Terrorism on the High Seas

With the audacious hijacking of a Saudi supertanker off the Somali coast this week – for a total of at least eight such seizures in past days – the festering problem of piracy that has long-affected Indonesian shipping lanes has been firmly thrust into the public spotlight. And not before time.

Pirates have for years been attacking ships plying the Malacca Strait between Indonesian and Malaysia, drumming fear into pilots and crew as they commandeer their vessels. Inter-nation cooperation agreements have been drawn up and patrols of sea-lanes stepped up, causing a falloff in attacks.

Public perception of pirates as endearing, lovable old rogues is largely driven by Hollywood movies, including relent releases, but today’s breed of buccaneer is another manifestation of that global cancer: terrorism.

Would-be pirates in lawless Somalia appear to be goaded by a string of attacks off the East African nation’s coast, and while the Saudi-owned Sirius Star lay anchored again on Thursday, its international crew held hostage, talks were secretly in progress about a ransom over the vessel’s US$100-million crude-oil cargo.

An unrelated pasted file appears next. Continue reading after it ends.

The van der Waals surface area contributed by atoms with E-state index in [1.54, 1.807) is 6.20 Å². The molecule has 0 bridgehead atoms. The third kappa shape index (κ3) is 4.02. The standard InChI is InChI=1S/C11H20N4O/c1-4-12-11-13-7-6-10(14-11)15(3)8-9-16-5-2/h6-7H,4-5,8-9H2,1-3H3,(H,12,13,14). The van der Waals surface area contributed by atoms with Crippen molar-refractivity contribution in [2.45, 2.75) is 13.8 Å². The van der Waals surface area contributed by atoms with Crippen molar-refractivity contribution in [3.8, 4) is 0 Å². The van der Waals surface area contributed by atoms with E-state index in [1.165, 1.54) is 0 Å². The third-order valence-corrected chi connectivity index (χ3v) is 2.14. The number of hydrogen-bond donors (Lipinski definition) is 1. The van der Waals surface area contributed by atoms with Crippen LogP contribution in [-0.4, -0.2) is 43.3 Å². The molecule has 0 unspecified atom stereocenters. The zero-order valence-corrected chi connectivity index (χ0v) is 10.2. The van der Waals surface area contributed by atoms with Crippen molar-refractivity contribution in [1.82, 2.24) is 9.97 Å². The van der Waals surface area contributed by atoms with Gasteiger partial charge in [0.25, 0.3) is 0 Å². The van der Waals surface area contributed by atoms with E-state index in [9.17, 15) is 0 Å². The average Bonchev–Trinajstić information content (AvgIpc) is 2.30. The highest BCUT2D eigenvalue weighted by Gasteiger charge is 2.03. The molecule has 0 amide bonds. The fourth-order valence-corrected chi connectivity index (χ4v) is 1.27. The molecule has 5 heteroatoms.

A day earlier the Indian Navy sank what was described as a pirate “mother vessel” in the Gulf of Aden, as UN Secretary General Ban Ki-moon condemned the surge in piracy and the International Maritime Bureau, a UN agency, said pirates based in Somalia were “out of control.”

With instances of hijackings on the sea becoming ever more daring, it’s little wonder there’s speculation that militants are the driving force. US intelligence officials believe the Al-Qaeda-linked Al-Shabaab group has taken over much of southern Somalia and may be about to overtake the capital, Mogadishu.

Ramped-up efforts are required to stamp out piracy no matter where it occurs and before radical groups are financially empowered to carry out attacks of an altogether different kind.

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